In Larry Levis’s essay “Autobiography,” he wrote that “In his whole life, my father wrote only two letters to me. Both began ‘How’s tricks?’ My father felt about as comfortable with writing as someone might who holds a poisonous snake at the end of a stick, or, on occasions, at the end of a pencil.” Why did this quote come to me again and again as I read Jessica’s book Pelvis with Distance for the first time? If you were a fly on the wall, this is literally what you would have heard repeated with almost each turn of the page: Whaaaaaaat!? As in, how did she do that? As in, there is some magic happening here. I would have to turn the page back, each time, hoping—and also somehow not hoping—to figure out her sleight of hand. What Jessica has done in her debut collection is blur the lines between poetry and prose, persona and memoir, archive and art. The collection is a love letter to an artist, and a chronicle of falling in love. Who is falling in love with whom changes depending on how we turn the page. And as we do, we fall in love, most of all, with the language.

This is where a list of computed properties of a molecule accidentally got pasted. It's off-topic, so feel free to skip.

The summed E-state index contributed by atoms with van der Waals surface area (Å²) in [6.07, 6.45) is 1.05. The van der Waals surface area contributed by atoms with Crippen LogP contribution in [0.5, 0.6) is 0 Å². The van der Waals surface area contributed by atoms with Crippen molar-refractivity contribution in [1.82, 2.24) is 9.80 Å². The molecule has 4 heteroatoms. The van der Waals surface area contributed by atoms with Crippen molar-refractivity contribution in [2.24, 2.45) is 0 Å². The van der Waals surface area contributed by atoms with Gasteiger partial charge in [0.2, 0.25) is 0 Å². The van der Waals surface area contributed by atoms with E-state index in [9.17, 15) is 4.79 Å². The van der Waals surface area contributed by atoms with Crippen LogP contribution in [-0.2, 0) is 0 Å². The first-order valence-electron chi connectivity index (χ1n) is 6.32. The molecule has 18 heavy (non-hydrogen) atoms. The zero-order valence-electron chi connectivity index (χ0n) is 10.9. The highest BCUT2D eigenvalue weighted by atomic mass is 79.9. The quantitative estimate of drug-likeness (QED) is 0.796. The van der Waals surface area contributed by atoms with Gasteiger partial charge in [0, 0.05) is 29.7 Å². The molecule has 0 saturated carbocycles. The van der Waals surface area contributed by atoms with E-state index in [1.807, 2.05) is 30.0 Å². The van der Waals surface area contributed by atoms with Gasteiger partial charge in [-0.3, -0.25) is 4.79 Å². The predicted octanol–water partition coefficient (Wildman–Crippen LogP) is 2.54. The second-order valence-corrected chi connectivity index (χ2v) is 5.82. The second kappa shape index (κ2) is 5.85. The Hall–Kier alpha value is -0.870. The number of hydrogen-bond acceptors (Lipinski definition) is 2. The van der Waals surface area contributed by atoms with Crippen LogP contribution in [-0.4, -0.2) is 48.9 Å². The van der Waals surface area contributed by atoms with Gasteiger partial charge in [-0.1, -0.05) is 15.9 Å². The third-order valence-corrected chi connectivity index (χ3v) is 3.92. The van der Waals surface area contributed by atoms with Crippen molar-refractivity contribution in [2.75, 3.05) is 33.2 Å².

• Sydney Stoll
    2019-07-14 10:53

    I saw this author at a poetry reading in Lawrence and I was so impressed with her writing that I just had to buy this book. It was definitely a great decision. The descriptions really resonated with me and the parallel stories of Georgia O'Keefe's life and the authors solitary time in a New Mexico cabin were well written and extremely interesting. I don't usually read poetry, but I thought this book was amazing!